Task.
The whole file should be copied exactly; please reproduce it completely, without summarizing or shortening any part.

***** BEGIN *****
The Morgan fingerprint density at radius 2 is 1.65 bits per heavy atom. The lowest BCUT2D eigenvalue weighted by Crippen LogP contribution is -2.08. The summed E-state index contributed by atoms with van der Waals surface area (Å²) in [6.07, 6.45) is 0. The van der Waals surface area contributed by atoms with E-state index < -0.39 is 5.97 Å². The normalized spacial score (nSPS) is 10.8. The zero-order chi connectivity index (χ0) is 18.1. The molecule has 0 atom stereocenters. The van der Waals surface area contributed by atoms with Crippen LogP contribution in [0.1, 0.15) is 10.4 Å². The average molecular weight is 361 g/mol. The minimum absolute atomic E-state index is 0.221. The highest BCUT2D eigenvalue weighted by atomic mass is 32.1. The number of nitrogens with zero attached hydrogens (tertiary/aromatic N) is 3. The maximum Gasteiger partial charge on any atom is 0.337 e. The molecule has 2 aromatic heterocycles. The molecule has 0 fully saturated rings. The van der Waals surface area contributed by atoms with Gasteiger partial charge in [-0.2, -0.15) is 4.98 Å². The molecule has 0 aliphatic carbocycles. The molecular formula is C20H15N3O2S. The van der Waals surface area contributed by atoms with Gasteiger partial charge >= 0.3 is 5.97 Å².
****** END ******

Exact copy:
The Morgan fingerprint density at radius 2 is 1.65 bits per heavy atom. The lowest BCUT2D eigenvalue weighted by Crippen LogP contribution is -2.08. The summed E-state index contributed by atoms with van der Waals surface area (Å²) in [6.07, 6.45) is 0. The van der Waals surface area contributed by atoms with E-state index < -0.39 is 5.97 Å². The normalized spacial score (nSPS) is 10.8. The zero-order chi connectivity index (χ0) is 18.1. The molecule has 0 atom stereocenters. The van der Waals surface area contributed by atoms with Crippen LogP contribution in [0.1, 0.15) is 10.4 Å². The average molecular weight is 361 g/mol. The minimum absolute atomic E-state index is 0.221. The highest BCUT2D eigenvalue weighted by atomic mass is 32.1. The number of nitrogens with zero attached hydrogens (tertiary/aromatic N) is 3. The maximum Gasteiger partial charge on any atom is 0.337 e. The molecule has 2 aromatic heterocycles. The molecule has 0 fully saturated rings. The van der Waals surface area contributed by atoms with Gasteiger partial charge in [-0.2, -0.15) is 4.98 Å². The molecule has 0 aliphatic carbocycles. The molecular formula is C20H15N3O2S. The van der Waals surface area contributed by atoms with Gasteiger partial charge >= 0.3 is 5.97 Å².